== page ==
This is an excerpt from the August 2014 issue of Guitar World. For the rest of this story, plus features on the Who's Quradophenia, Metallica's Kirk Hamlett, Jackson Guitars, David Crosby, our Summer Tour Survival Guide, columns, tabs and reviews of new gear from Jackson, Ibanez, Blackstar, Musicvox, EarthQuaker Devices, Electra Guitars and more, check out the August 2014 issue at the Guitar World Online Store.
On the 20th anniversary of Superunknown, Kim Thayil and Chris Cornell talk about the album that made Soundgarden one of alternative rock’s biggest acts.
In the summer of 1993, Soundgarden were holed up at Bad Animals Studio in Seattle, Washington, working on the follow-up to their semi-successful third album, 1991’s Badmotorfinger. Guitar World’s intrepid Seattle correspondent, Jeff Gilbert, was on hand to get the scoop on the hotly anticipated new record. During his interview, he talked to guitarists Kim Thayil and Chris Cornell about the fact that Nirvana, Alice in Chains and Pearl Jam—three of their Seattle brethren that formed well after Soundgarden—had achieved mass commercial success with their albums, while Soundgarden were still waiting for their breakthrough.
“I’ll admit that sometimes I ask, ‘Why them and not us?’ ” Thayil told Gilbert. “But I feel splendid being in the shadow of Nirvana and Pearl Jam. It’s almost like someone is firing ray guns and these guys have provided a dome shelter over us, taking all the heat.”
“When Mother Love Bone got all this attention and played music that connected with people a lot quicker and was easier to take than Soundgarden music, it took a lot of focus off us, which was great,” added Cornell. “It was the ‘big fish in a small pond’ thing, which I’m not into at all. It’s too hard to hide when you’re the big fish. I’d rather be a miniscule brine shrimp in a polluted ocean, which is more fun to me.”
It’s safe to say that Cornell’s “fun” ended just a few months later, when Soundgarden’s fourth studio album, Superunknown, which is currently celebrating its 20th anniversary with a super-deluxe reissue package—came out and shot straight to Number One. In the process, it catapulted Soundgarden into the upper echelon of rock stardom they had somehow managed to avoid since their formation a decade earlier.
“A lot of it was just timing,” Cornell says today. “Everything was changing at the time—radio was evolving and the perspective of the listening audience was changing. The age of the audience too—a new generation was maturing and was ready for a band like us. So I think it was the perfect time for that record.”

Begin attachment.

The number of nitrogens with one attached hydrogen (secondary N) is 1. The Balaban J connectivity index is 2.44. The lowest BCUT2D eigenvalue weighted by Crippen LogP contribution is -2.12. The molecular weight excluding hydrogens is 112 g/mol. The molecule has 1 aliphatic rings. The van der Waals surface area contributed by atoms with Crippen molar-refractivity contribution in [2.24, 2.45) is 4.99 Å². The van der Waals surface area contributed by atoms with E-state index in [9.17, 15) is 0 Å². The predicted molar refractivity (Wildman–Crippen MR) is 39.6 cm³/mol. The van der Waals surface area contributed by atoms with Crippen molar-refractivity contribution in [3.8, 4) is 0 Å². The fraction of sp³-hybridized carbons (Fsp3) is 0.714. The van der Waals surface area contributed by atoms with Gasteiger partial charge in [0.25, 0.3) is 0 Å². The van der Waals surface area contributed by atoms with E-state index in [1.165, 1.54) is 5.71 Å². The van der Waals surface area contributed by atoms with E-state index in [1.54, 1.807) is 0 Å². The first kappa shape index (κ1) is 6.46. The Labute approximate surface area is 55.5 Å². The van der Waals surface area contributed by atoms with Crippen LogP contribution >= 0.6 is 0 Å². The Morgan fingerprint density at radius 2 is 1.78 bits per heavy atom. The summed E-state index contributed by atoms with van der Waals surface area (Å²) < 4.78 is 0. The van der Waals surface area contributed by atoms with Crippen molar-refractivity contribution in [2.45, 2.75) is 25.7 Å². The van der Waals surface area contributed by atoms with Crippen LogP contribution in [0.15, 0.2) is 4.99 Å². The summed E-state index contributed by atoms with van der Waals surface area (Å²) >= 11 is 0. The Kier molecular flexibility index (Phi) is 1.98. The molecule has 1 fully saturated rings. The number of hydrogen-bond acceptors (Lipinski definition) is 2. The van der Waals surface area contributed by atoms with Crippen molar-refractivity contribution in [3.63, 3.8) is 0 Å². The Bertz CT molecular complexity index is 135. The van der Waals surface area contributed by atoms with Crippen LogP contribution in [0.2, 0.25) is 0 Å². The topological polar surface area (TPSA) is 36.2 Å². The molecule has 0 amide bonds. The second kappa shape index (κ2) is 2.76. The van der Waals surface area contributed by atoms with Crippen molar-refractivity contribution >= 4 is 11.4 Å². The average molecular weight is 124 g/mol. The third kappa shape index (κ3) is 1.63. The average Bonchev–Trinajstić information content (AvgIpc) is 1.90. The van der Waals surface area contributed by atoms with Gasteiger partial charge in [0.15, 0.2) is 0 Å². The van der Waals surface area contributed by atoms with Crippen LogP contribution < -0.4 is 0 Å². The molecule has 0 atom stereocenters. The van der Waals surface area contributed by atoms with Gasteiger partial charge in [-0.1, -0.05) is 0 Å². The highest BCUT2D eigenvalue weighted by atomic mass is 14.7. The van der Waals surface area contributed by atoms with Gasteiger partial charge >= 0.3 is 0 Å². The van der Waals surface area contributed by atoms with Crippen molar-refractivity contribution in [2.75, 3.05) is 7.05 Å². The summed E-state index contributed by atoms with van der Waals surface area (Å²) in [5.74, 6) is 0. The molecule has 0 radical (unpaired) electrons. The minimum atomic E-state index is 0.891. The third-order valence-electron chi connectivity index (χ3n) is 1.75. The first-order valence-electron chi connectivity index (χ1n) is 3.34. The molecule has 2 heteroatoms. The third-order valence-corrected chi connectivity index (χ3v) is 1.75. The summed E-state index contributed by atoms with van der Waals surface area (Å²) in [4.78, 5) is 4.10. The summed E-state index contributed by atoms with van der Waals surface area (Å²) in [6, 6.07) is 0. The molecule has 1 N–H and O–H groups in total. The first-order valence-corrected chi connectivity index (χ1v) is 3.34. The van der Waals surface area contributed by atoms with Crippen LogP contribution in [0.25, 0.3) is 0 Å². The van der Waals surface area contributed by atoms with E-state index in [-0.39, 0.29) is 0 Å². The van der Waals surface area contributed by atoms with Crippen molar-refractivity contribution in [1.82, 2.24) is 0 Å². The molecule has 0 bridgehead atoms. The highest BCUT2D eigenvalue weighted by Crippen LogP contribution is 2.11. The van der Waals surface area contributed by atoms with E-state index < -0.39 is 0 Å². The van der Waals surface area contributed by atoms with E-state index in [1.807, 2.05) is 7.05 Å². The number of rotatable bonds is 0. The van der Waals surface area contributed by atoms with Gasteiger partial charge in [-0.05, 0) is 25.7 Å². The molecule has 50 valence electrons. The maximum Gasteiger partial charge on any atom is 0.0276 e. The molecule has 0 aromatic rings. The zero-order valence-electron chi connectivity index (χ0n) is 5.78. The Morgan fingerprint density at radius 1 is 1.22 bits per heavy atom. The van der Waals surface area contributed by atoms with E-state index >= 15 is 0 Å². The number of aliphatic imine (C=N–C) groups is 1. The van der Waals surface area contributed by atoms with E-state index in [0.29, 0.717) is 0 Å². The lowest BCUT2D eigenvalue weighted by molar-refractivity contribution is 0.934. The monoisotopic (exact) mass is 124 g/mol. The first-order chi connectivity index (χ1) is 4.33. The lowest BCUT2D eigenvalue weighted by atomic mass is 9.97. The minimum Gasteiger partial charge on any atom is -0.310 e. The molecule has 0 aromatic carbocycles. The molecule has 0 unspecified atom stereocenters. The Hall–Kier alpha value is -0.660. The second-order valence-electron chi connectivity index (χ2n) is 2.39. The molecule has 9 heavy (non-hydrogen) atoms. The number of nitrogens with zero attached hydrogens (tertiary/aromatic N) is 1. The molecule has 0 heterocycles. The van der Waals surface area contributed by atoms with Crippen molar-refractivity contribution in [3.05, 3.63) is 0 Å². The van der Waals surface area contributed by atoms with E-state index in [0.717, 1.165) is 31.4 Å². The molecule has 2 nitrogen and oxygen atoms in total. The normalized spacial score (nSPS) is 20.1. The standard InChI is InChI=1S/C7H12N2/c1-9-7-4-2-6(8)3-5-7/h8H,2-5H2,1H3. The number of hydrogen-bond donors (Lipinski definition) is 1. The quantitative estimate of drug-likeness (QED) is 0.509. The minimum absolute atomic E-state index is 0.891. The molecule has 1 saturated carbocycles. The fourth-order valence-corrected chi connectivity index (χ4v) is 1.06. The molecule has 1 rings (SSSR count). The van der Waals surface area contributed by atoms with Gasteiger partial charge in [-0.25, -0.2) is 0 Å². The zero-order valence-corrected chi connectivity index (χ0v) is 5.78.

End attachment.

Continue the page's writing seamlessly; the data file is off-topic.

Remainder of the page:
“With Superunknown, it was already a few years after the meteoric rise of bands like Nirvana and Pearl Jam,” Thayil adds, “and we knew that this was our fourth album and that we had already been touring and making records for quite a long time, even before Nirvana and Pearl Jam were bands. So when Superunknown came out and became successful, we kind of felt that it was the fruits of our labor. I don’t know if we felt we deserved it, but we had definitely earned it by that point.”
Listening back to Superunknown, it’s easy to understand why it resonated so profoundly with the commercial rock audience: in short, it had everything. A sprawling, ambitious piece of work comprising 15 songs and clocking in at more than 70 minutes, Superunknown was the mark of a band that had reached creative maturity, with songs that ranged from shimmery, morose dirges (“Black Hole Sun,” “The Day I Tried to Live”) to psychedelic Beatles-inspired strummers (“Head Down”) to quirky, Middle Eastern–flavored ditties (“Half”) and pummeling, detuned sludgefests (“Mailman”). Superunknown may have taken only a few months during the summer of 1993 to write and record, but it’s clearly an album 10 years in the making—the culmination of Soundgarden’s evolution from young, aggro-grunge pioneers to experienced musicians capable of producing a masterwork.
For the rest of this story, plus features on the Who's Quradophenia, Soundgarden, Jackson Guitars, David Crosby, our Summer Tour Survival Guide, columns, tabs and reviews of new gear from Jackson, Ibanez, Blackstar, Musicvox, EarthQuaker Devices, Electra Guitars and more, check out the August 2014 issue at the Guitar World Online Store.